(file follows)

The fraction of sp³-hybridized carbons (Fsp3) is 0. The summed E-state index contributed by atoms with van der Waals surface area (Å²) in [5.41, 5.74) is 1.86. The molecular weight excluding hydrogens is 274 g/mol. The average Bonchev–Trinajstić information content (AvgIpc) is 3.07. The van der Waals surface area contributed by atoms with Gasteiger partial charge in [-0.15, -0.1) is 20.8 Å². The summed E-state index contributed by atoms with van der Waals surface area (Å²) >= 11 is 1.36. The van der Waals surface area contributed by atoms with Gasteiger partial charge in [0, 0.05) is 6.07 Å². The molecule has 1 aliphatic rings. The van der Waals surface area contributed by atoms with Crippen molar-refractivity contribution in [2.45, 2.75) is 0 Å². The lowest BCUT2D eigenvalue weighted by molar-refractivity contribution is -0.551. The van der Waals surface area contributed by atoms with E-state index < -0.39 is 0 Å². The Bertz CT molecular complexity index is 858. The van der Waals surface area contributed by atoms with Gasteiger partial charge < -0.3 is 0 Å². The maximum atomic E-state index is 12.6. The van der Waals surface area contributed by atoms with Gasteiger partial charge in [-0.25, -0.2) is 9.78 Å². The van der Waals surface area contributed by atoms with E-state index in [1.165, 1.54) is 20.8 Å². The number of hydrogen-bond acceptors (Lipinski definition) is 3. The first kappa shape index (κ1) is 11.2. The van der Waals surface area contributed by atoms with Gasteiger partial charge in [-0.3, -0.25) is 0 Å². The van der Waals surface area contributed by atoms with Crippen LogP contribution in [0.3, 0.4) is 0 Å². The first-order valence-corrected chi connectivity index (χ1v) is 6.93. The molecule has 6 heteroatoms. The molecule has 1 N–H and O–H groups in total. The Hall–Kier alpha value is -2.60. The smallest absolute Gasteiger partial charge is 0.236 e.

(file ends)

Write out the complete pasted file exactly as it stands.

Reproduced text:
The fraction of sp³-hybridized carbons (Fsp3) is 0. The summed E-state index contributed by atoms with van der Waals surface area (Å²) in [5.41, 5.74) is 1.86. The molecular weight excluding hydrogens is 274 g/mol. The average Bonchev–Trinajstić information content (AvgIpc) is 3.07. The van der Waals surface area contributed by atoms with Gasteiger partial charge in [-0.15, -0.1) is 20.8 Å². The summed E-state index contributed by atoms with van der Waals surface area (Å²) >= 11 is 1.36. The van der Waals surface area contributed by atoms with Gasteiger partial charge in [0, 0.05) is 6.07 Å². The molecule has 1 aliphatic rings. The van der Waals surface area contributed by atoms with Crippen molar-refractivity contribution in [2.45, 2.75) is 0 Å². The lowest BCUT2D eigenvalue weighted by molar-refractivity contribution is -0.551. The van der Waals surface area contributed by atoms with E-state index < -0.39 is 0 Å². The Bertz CT molecular complexity index is 858. The van der Waals surface area contributed by atoms with Gasteiger partial charge < -0.3 is 0 Å². The maximum atomic E-state index is 12.6. The van der Waals surface area contributed by atoms with Gasteiger partial charge in [-0.25, -0.2) is 9.78 Å². The van der Waals surface area contributed by atoms with E-state index in [1.165, 1.54) is 20.8 Å². The number of hydrogen-bond acceptors (Lipinski definition) is 3. The first kappa shape index (κ1) is 11.2. The van der Waals surface area contributed by atoms with Gasteiger partial charge in [-0.3, -0.25) is 0 Å². The van der Waals surface area contributed by atoms with Crippen LogP contribution in [0.3, 0.4) is 0 Å². The first-order valence-corrected chi connectivity index (χ1v) is 6.93. The molecule has 6 heteroatoms. The molecule has 1 N–H and O–H groups in total. The Hall–Kier alpha value is -2.60. The smallest absolute Gasteiger partial charge is 0.236 e.